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Tag:Clemson
Posted on: February 3, 2012 12:36 pm
Edited on: February 3, 2012 4:37 pm
 

ACC ready for Pitt, Syracuse. But when?

Pittsburgh and Syracuse may not be leaving the Big East for the ACC for another two years, but the Panthers and Orange know now which ACC divisions they’ll be in. Pittsburgh will compete in the ACC’s Coastal Division, while Syracuse will be in the ACC’s Atlantic Division, the ACC’s athletic directors voted Friday.

The ACC also voted to increase its league football schedule from eight to nine conference games when the Panthers and Orange come on board.

Pittsburgh and Syracuse aren’t scheduled to join the ACC until July 1, 2014. However, that timetable could get moved up depending on if West Virginia is allowed to leave the Big East early for the Big 12. West Virginia is trying to join the Big 12 this fall, while the Big East is trying to make the Mountaineers honor the league’s exit agreement and stay until June 30, 2014.

Pittsburgh and Syracuse have not indicated they would pursue legal action, like West Virginia has, to leave the Big East before 2014, but sources told CBSSports.com that both schools are monitoring West Virginia’s situation and would try to join the ACC early if the Mountaineers are able to leave before 2014.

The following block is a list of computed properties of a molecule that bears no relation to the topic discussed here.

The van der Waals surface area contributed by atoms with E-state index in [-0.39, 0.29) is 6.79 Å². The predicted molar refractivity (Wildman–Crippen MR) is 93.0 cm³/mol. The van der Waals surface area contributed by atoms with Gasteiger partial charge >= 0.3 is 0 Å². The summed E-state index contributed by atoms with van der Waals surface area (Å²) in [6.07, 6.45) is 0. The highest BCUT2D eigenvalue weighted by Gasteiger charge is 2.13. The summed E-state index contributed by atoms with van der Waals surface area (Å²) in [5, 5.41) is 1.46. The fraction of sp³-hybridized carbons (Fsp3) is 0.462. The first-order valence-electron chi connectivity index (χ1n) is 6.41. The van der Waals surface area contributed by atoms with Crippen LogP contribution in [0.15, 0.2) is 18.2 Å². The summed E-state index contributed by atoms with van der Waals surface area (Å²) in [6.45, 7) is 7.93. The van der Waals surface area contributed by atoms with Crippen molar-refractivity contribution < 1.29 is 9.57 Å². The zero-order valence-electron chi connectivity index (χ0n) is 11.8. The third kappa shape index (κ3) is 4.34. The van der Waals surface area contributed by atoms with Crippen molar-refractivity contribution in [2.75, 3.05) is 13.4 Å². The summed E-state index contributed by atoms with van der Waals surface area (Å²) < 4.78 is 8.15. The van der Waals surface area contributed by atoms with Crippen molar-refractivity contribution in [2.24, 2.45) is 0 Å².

ACC commissioner John Swofford wouldn’t speculate on Pittsburgh and Syracuse joining the ACC before 2014. “First of all, (that decision) is between Pitt and Syracuse and the Big East,” Swofford said.

However, if the Panthers and Orange can leave before 2014, the ACC will be ready.

“The fact we made our decision how we will schedule and compete certainly helps us (when they join),” Swofford said. “In terms of when that time may come, I don’t want to get into a hypothetical of this or that. Our position continues to be that we want to prepare ourselves when they’re ready and it’s appropriate for them to join us.”

If West Virginia leaves the Big East before 2014, it will likely have to pay a substantial financial penalty to the Big East. Swofford would not speculate whether the ACC would assist Pitt and Syracuse financially to assist them if they were able to leave the Big East early.

The ACC is expected to announce its 2012 football schedule in the next two weeks, so even if WVU and the Big East settles in the coming days it's unlikely Pitt and Syracuse would be able to join for the 2012-13 school year. Before the 2013 season is a more realisitic possibility.

Whenever they do get to the ACC, Pittsburgh will join Miami, Georgia Tech, Duke, North Carolina, Virginia and Virginia Tech in the Coastal Division. Syracuse will join Clemson, Florida State, N.C. State, Boston College, Maryland and Wake Forest in the Atlantic.

The current primary crossover partners will remain consistent with Syracuse and Pitt becoming primary crossover partners with each other.

When Pitt and Syracuse join the ACC, the league will play a nine-game conference football schedule. The format will consist of each team playing all six in its division each year, plus its primary crossover partner each year and two rotating opponents from the opposite division.